Seminars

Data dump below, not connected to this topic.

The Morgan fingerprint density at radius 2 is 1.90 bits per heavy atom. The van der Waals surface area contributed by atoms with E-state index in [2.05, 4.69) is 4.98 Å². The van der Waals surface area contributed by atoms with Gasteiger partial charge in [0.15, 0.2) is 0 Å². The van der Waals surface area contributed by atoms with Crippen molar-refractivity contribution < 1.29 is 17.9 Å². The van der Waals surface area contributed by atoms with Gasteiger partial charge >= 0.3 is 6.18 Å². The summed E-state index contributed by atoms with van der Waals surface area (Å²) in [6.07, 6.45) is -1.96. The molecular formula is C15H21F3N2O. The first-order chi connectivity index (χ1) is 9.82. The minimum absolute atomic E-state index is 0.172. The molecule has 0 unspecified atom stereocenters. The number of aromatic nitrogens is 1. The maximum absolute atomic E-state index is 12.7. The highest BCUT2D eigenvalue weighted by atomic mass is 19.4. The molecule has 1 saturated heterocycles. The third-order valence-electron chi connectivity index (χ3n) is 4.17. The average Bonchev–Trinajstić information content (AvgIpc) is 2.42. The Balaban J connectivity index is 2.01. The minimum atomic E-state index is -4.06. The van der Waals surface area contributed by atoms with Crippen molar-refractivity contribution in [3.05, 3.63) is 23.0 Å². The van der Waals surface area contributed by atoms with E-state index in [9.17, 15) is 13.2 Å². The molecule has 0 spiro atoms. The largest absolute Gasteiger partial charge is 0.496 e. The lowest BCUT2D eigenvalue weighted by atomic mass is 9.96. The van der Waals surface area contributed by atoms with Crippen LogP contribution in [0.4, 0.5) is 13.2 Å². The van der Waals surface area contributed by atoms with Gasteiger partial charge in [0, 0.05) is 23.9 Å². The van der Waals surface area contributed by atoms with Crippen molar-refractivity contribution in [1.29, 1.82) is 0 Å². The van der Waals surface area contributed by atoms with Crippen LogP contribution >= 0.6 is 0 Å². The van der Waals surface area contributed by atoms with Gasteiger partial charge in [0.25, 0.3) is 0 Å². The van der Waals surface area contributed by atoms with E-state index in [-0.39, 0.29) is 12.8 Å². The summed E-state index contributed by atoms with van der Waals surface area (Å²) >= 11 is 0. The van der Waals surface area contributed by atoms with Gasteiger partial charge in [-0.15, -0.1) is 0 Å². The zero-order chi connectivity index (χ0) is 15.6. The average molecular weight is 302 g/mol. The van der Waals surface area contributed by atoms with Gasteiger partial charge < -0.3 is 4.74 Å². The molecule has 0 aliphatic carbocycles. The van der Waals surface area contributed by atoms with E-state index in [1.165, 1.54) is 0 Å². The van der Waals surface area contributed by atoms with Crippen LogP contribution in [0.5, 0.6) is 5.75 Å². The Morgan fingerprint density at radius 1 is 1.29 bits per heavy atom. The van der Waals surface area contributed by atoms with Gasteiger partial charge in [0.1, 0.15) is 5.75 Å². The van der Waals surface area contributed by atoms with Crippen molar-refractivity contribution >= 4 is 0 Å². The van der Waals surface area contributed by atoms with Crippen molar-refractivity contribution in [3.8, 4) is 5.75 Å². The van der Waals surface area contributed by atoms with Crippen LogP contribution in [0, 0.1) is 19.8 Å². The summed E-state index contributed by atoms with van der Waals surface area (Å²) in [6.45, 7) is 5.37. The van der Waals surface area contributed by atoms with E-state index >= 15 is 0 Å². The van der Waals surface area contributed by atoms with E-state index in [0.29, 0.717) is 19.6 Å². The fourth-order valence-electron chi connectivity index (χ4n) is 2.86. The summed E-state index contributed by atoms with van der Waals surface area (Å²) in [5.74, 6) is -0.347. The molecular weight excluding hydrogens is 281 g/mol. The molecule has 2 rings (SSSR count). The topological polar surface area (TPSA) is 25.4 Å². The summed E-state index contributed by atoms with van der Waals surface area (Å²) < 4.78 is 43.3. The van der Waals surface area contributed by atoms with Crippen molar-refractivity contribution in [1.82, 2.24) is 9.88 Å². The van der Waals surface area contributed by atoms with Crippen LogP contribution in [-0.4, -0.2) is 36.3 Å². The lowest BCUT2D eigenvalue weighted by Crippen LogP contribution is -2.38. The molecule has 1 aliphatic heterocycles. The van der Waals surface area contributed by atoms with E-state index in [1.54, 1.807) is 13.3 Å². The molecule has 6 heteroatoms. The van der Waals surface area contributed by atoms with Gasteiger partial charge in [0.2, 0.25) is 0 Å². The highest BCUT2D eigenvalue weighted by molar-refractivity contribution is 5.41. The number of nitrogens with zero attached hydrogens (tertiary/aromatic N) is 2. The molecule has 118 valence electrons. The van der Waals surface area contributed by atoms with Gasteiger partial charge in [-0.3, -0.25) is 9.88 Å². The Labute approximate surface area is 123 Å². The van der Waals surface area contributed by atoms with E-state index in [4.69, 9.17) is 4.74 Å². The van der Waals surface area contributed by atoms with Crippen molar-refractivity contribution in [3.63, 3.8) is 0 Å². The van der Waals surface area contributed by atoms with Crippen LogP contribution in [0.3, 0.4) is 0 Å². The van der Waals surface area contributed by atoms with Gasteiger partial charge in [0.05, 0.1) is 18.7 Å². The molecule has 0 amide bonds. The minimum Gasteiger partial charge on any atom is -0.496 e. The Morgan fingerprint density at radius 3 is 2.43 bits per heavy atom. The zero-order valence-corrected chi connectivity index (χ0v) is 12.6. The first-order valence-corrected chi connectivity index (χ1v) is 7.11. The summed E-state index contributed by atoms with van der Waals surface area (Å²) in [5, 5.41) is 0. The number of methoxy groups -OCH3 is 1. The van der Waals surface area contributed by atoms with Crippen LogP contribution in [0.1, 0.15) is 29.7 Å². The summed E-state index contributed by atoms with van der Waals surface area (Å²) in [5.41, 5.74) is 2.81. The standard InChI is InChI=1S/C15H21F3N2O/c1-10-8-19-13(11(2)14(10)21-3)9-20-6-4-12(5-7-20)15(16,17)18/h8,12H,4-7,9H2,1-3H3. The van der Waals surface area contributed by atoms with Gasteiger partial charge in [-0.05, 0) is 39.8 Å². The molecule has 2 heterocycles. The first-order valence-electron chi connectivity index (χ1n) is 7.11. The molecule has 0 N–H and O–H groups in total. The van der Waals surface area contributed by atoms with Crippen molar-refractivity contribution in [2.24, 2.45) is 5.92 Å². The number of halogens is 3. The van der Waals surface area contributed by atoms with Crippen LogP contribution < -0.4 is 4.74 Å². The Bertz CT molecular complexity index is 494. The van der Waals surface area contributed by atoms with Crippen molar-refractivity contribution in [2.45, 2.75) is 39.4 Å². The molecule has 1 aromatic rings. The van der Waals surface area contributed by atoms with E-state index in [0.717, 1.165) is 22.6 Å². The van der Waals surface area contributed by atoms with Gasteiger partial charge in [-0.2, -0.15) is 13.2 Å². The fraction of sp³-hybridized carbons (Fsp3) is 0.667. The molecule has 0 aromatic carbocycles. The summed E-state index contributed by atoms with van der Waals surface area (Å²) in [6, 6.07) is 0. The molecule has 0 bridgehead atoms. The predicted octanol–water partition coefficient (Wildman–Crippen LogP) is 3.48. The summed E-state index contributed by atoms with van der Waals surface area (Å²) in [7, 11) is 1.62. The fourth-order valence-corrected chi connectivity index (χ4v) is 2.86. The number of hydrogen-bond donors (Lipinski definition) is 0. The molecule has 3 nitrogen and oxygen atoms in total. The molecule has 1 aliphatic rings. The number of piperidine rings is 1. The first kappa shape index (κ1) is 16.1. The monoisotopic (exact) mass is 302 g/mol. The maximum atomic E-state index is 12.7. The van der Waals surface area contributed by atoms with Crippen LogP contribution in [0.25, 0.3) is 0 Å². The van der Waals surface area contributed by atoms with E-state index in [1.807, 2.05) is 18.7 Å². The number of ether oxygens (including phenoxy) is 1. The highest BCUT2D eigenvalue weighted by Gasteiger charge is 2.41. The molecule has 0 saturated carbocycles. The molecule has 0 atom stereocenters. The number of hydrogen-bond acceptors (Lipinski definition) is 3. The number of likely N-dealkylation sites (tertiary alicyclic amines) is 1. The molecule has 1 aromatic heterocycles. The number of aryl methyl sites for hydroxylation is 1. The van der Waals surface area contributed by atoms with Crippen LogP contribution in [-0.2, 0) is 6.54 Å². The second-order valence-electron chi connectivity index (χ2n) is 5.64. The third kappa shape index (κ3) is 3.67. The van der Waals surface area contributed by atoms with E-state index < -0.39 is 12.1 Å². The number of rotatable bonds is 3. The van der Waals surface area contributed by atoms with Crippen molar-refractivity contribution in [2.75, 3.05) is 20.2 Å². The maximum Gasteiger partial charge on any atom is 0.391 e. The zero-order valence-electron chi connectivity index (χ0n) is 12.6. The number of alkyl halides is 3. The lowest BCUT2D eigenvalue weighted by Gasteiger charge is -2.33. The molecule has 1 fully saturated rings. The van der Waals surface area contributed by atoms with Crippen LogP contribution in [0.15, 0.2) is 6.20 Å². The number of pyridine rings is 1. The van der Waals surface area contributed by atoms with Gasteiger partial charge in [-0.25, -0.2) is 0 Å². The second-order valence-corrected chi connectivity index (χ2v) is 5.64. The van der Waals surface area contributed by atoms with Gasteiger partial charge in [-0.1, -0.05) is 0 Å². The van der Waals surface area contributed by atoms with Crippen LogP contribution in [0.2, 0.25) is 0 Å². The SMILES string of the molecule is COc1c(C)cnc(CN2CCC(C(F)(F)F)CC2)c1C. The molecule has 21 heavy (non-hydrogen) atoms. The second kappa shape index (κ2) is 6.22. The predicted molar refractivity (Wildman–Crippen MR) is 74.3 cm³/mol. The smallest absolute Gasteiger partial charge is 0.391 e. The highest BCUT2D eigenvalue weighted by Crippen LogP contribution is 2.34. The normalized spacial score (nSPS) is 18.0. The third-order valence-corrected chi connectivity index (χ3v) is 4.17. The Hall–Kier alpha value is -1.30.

Using Geometric Algebra for Navigation in Riemannian and Hard Disc SpaceWritten by Werner Benger et al. (external) Werner Benger, Andrew Hamilton, Mike Folk, Quincey Koziol, Simon Su, Erik Schnetter, Marcel Ritter, Georg RitterLouisiana State University, USA Invited talk in English GraVisMa 2009 September 3, 2009 at 11:00 University of West Bohemia Abstract(download in PDF) A "vector" in 3D computer graphics is commonly understood as three floating point numbers, equipped with a set of functions operating on them. This hides the fact that there are actually different kinds of vectors, each of them with different algebraic properties and consequently different sets of functions. We discuss what metainformation is required to identify a specific type of vector and review the various types within the terminology of Differential Geometry and Geometric Algebra. We will elaborate on less known facts about the use of biquaternions in relativity, and show these concepts used in two independently developed computer graphic software packages, easing implementation and intuition significantly. Another application example is given by a simulation code solving Einstein's equation numerically on supercomputers. We will also describe how the metadata information required per "vector" can be provided in persistent storage, such as for writing datasets of vectors archived within files. A standard way of expressing geometric properties of nonscalar (vector or tensor) values can prevent conversion errors, similar to the way in which the IEEE standard enables sharing floating point values. We will give concrete examples on how to formulate vector properties, and discuss the benefits and potential of this approach. [ Back ]


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